Tag Archives: upper peninsula

UP food summits put spotlight on local food movement

The local food movement is a force moving across the country. Here in our own state, Michigan State University Extension has been a big part of that movement.

Three local food summits recently took place in each region of the Upper Peninsula. “Together at the Table: Recipes for a Sustainable Local Food System” took place Nov. 5 in Houghton (western), Nov. 6 in Marquette (central) and Nov. 7 in Sault Ste. Marie (eastern). This was the third summit for the eastern U.P. and the first in central and western U.P.

The U.P. Food Exchange put on the summits. The exchange, a collaborative partnership between MSU Extension and the Marquette Food Co-op, connects local food activity within each of the U.P.’s three regions and coordinates local food efforts between the regions. It was created in November 2012 with funds from a Regional Food Systems Grant from the Michigan Department of Agriculture and Rural Development (MDARD).

MSU Extension educator Michelle Walk co-leads the U.P. Food Exchange initiative with Natasha Lantz of the Marquette Food Co-op.

Each of the three U.P. regions has its own steering committee to coordinate activities specific to each region, and each committee had input into the overall format of the summits. Committee members identified local speakers for the panel portions and local topics for the table discussions.

Keynote speaker at all three summits was Ken Meter, president of Crossroads Resource Center in Minneapolis and food system analyst.

“The summits are a culmination of some of the work we are doing across the U.P. in local foods,” said Michelle. “We were able to work with Ken Meter on the economic impact study under the Regional Food Systems Grant we received from MDARD last fall.”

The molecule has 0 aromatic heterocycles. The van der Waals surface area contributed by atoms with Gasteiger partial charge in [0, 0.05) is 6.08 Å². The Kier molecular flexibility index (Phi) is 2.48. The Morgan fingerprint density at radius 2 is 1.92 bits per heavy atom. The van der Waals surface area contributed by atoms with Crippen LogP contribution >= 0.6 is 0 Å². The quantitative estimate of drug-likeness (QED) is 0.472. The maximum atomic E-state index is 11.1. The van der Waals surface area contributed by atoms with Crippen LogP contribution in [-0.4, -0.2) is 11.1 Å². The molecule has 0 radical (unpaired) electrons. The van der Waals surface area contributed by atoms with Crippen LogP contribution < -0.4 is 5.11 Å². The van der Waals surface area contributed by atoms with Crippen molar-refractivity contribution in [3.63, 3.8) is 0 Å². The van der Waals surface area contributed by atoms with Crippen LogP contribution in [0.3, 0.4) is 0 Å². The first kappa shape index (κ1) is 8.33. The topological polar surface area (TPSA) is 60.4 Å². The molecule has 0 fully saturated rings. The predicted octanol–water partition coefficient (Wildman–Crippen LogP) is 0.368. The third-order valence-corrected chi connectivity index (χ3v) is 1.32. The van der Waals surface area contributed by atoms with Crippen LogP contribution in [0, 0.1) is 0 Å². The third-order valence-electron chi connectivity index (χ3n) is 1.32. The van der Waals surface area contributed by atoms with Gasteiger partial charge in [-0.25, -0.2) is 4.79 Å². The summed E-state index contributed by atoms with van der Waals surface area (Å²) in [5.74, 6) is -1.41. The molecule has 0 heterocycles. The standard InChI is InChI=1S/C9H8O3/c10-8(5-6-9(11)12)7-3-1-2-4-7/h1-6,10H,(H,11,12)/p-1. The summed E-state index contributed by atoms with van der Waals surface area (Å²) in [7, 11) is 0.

The summits included 75 participants in Houghton, 135 in Marquette and 71 in Sault Ste. Marie.

“All three summits had participation from farmers, schools, health departments, chambers, restaurants, agencies (such as conservation districts and the USDA), elected officials of local, state and federal offices, interested consumers, retail outlets, tribes and many more stakeholders,” said Michelle, who presented at the summits.

The summits promoted ways to expand the local food market – through selling at farmers markets, expanding the customer base to include local institutions such as schools and hospitals, and extending the growing season with hoop houses. Strengthening the local food system strengthens the local economy.

The media took notice of the summits’ importance. Local news covered all three events.

Watch this video from ABC10 about the Houghton summit: http://abc10U.P..com/u-p-food-exchange-meetings-week/

 Watch this video from Fox TV6 about the Marquette summit:

http://www.uppermichiganssource.com/news/story.aspx?id=968231#.UpyGU7Uo7KI (Search for “food summit.” Then choose “Supporting Local Foods.”)

Watch this video from 9&10 News about the Sault Ste. Marie summit: http://www.9and10news.com/video?autoStart=true&topVideoCatNo=default&clipId=9503989

Below is just one of the many local news articles that covered the events:

Sault Ste. Marie location in the Soo Evening News: http://www.sooeveningnews.com/article/20131108/NEWS/131109418/0/SEARCH

Thanks for your leadership, Michelle!

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GMI educator receives NACDEP service award

Michelle Walk, Michigan State University Extension Greening Michigan Institute educator, received the National Association of Community Development Extension Professionals (NACDEP) State Distinguished Extension Community Development Service Award at the NACDEP Conference in Park City, Utah, May 21.

 In her role, Michelle focuses primarily on business development related to tourism and community food systems. She also serves as an innovation counselor with the MSU Product Center Food–Ag–Bio and as an affiliate with the MSU Center for Regional Food Systems.